INFORMATION ABOUT ELECTRICAL CONTRACTORS DOING ALARM WORK
The purpose of this article is to provide information to Electrical and Alarm Contractors to better understand some of the risk pertaining to general liability insurance. This agency and the insurance companies we represent understand that NJ licensed electrical contractors can install, service and repair alarm systems; fire, smoke, security, etc., however they do not like to provide coverage to the electrical contractor who exceeds 10% in the programming or any direct monitoring of alarm systems. When this amount is exceeded the policy should be written in another program which provides errors & omissions from the failure of an alarm to perform.
General liability policies provide bodily injury and property damage to others. It does NOT provide errors & omissions coverage. An alarm policy through Scottsdale DOES provide this coverage. To explain it … If you install an alarm and it does not activate and the building is burglarized or burns down, your customer may sue you for the failure of the alarm to perform. The “standard” electrical liability policy does not provide any protection, however an alarm policy will provide defense (lawyers) whether you are at fault or not (with limitations). Of course, this agency can provide this type of policy.
Below find examples to further explain coverage.
A light fixture was installed and the connection was not properly fastened, therefore the loose connection gets hot and causes a fire. During the fire someone is burned or injured. The “standard” general liability insurance policy will pay for both the injury and property damage.
A light fixture gets installed. The electrician finishes and goes home. Later that night the building owner turns on the switch and the light does not go on. (poor workmanship) There is NO coverage under the “standard” liability policy because there was no injury or property damage. It is the contractors responsibility to go back and correct the situation.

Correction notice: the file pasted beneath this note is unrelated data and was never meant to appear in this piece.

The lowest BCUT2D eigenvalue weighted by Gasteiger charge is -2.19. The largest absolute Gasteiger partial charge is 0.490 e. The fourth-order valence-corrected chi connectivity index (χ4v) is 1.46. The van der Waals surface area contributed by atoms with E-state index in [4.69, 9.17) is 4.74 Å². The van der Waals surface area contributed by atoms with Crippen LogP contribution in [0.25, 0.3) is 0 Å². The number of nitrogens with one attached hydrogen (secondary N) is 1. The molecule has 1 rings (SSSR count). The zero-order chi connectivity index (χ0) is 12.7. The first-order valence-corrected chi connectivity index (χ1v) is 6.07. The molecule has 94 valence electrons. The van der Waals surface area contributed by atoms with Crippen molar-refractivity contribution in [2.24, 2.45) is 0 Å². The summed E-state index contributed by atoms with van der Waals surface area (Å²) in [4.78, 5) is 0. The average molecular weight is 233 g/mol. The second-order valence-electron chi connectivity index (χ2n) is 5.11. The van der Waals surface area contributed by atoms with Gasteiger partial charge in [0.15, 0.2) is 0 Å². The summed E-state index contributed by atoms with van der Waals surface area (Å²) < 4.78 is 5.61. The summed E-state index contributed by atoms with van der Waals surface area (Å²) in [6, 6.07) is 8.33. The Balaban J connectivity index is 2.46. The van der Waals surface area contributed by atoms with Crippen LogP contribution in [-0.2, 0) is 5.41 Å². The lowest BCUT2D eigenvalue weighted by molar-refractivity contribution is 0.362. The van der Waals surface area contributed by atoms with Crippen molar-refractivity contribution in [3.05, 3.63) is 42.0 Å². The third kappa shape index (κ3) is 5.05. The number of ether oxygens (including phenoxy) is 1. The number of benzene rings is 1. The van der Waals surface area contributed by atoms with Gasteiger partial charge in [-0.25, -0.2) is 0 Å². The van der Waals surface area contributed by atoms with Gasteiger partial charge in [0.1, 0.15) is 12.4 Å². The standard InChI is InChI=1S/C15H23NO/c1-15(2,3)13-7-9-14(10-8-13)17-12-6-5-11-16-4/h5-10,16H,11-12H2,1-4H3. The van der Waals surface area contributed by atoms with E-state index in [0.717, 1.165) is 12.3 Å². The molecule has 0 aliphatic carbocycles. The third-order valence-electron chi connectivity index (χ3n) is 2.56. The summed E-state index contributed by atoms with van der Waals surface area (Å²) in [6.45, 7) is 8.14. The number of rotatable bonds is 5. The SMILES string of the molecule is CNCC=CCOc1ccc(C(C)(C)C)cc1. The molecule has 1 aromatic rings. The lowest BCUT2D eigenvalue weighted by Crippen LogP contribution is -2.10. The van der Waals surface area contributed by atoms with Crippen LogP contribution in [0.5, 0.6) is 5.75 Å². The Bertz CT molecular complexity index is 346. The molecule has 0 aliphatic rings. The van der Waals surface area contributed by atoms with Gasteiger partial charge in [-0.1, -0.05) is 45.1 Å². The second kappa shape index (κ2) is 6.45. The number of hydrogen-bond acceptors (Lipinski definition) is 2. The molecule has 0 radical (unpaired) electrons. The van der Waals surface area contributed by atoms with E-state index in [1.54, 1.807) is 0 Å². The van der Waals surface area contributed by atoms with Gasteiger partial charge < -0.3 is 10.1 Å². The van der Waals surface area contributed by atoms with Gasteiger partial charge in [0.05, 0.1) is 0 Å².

An alarm system gets installed. Two weeks later the building has a fire at the site of the furnace and property damage is done. The insurance company denies the claim because the alarm installer did not cause the fire, however the alarm installer gets sued because the alarm did not go off therefore the fire caused greater damage. The “standard” insurance company will defend the contractor to a point but will not defend because of the non-performance of the alarm. This is where the Scottsdale policy for alarm contractors comes into play. There is coverage for the defense of the contractor for the failure to perform. (limited not all inclusive coverage)
You can protect your business in ways other than insurance. This is called risk management. Please read below.
As a business owner, you should have a properly written contract between yourself and your client that should be executed (signed) prior to doing any work, especially if alarm work is involved.
In order to avoid a dispute concerning the work to be performed, a contract should be drawn up to specify the work to be done, materials installed, time of completion, etc. This contract MUST be signed by both the contractor and the customer. This contract protects both parties and brings an understanding to both parties as to what is expected, therefore avoiding a dispute and possible lawsuit. This is called risk management.
Alarm contractors in particular should have a contract that details the work to be performed with details about the performance and limitations of the alarm system. Areas that may cause an alarm failure should be detailed and an agreement clause stating that the alarm installer cannot guarantee for the alarm to perform. A “liquidated damages clause” should be included detailing the maximum liability of the contractor. Visit https://www.kirschenbaumesq.com/ I believe they are experts in creating contractors for alarm installers. They sell semi-custom contracts for a reasonable fee. Always seek council of an attorney.
Further questions? Give us a call.